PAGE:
Hughes sat there as if he didn’t have a care in the world. He was trying to convey to the judge and jury that he was an innocent victim of a conspiracy. He was not. He was a predator. He had wreaked havoc on countless people’s lives. From drug dealers, to drug users, to innocent victims, lives had been lost and forever changed. The lives of sons, daughters, brothers, sisters, mothers and fathers had been destroyed. What did Hughes care about any of these lives? Nothing; not one thing. He had afforded himself all the things that go along with this lifestyle. Money, cars, women, clothes. In other words, all the flash. The Panther and Bobcat games, concerts and clubs; if it was happening, Hughes was in the middle of it. To hell with Hughes; if his attorneys were willing to send him to the slaughterhouse, I would oblige them. Now I would get to introduce his slick ass to the flip side of that flash.
“Ladies and gentlemen of the jury, this concludes the closing arguments,” Judge Walters said. “Bailiff, please show the jury out. The court is in recess until the jury returns with a verdict.”
It was 3:17 p.m. I knew that if the jury didn’t reach a decision by 4:30, we would be back here again tomorrow. I picked up my three-year-old briefcase and put my file on Hughes inside. I couldn’t stand the look of this briefcase. It was a gift from my parents when I finished law school. It was a great briefcase; it just wasn’t worn enough yet. It didn’t afford me with the look of someone who’d grappled with the law for twenty years. My friend Chuck Mays asked me if I had ever seen Johnnie Cochran’s briefcase. He said it smelled of new leather every time he cracked it open. Now how Chuck had acquired that knowledge, I’d never know. Chuck had a knack for finding out things that others simply could not. His point was well taken, but I still liked the idea of a well-worn briefcase. It’d always been a part of my romanticism with the law.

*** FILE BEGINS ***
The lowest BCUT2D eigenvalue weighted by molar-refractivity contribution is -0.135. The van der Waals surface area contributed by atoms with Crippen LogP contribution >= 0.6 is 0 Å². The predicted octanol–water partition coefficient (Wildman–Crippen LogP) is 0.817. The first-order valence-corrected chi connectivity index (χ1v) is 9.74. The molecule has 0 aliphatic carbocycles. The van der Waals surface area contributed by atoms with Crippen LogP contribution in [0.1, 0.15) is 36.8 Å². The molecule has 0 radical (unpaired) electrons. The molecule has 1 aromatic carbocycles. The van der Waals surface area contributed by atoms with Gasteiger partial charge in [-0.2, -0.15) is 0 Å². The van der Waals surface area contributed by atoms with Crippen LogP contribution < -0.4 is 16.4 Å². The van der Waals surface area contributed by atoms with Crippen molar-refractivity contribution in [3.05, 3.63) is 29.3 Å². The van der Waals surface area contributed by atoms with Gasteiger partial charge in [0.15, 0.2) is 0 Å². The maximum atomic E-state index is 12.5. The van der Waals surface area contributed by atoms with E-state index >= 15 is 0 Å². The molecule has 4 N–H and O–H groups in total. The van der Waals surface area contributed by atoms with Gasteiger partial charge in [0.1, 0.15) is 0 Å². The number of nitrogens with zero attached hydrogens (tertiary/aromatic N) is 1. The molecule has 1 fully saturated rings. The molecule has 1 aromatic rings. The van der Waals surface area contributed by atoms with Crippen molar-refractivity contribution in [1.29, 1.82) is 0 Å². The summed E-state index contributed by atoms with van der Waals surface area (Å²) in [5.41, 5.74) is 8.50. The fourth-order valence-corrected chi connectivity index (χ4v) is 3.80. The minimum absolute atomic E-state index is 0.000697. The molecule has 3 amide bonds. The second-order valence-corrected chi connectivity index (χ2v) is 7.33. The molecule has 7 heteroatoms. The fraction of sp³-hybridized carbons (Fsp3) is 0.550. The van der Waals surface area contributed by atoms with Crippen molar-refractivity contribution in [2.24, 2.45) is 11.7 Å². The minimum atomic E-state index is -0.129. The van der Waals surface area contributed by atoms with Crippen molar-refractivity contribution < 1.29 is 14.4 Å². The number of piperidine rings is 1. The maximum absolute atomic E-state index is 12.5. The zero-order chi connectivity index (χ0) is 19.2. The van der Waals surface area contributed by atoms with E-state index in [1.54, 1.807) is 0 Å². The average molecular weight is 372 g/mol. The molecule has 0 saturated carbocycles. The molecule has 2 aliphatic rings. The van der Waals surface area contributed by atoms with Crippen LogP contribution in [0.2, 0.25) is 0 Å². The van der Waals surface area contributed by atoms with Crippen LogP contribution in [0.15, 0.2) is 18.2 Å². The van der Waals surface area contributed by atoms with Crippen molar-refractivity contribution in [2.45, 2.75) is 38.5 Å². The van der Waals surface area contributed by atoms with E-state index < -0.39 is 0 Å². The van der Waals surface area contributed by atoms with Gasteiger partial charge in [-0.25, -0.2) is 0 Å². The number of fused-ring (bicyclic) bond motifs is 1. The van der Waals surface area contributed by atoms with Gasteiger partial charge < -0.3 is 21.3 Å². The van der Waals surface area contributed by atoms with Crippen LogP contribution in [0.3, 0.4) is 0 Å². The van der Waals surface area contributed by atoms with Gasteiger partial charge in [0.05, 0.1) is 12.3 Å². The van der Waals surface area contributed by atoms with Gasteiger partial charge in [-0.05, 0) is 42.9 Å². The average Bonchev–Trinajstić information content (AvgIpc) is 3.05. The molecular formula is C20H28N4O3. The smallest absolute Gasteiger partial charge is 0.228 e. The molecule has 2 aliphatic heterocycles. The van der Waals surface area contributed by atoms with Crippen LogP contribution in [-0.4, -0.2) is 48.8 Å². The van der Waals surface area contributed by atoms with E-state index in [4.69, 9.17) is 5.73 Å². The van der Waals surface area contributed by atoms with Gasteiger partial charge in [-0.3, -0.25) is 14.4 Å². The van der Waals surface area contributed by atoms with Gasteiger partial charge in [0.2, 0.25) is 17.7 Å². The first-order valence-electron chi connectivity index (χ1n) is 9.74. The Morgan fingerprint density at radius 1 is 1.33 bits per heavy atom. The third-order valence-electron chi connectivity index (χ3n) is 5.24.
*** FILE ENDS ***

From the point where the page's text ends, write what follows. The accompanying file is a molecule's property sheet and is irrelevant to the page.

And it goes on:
I left the courtroom and decided to go get some air. It was mid-April. In Charlotte, North Carolina, that meant the temperature was already pushing eighty degrees. Not hot though; the winter cool was still in the air and the humidity was still a month and a half away.
“James!” A voice stopped me as I headed for the elevator. “What’s happening?” I knew it was none other than Jason Baines.
Jason was a fellow prosecutor whose concentration was primarily corporate fraud and embezzlement. But he tried to keep up with all the disciplines, and usually did.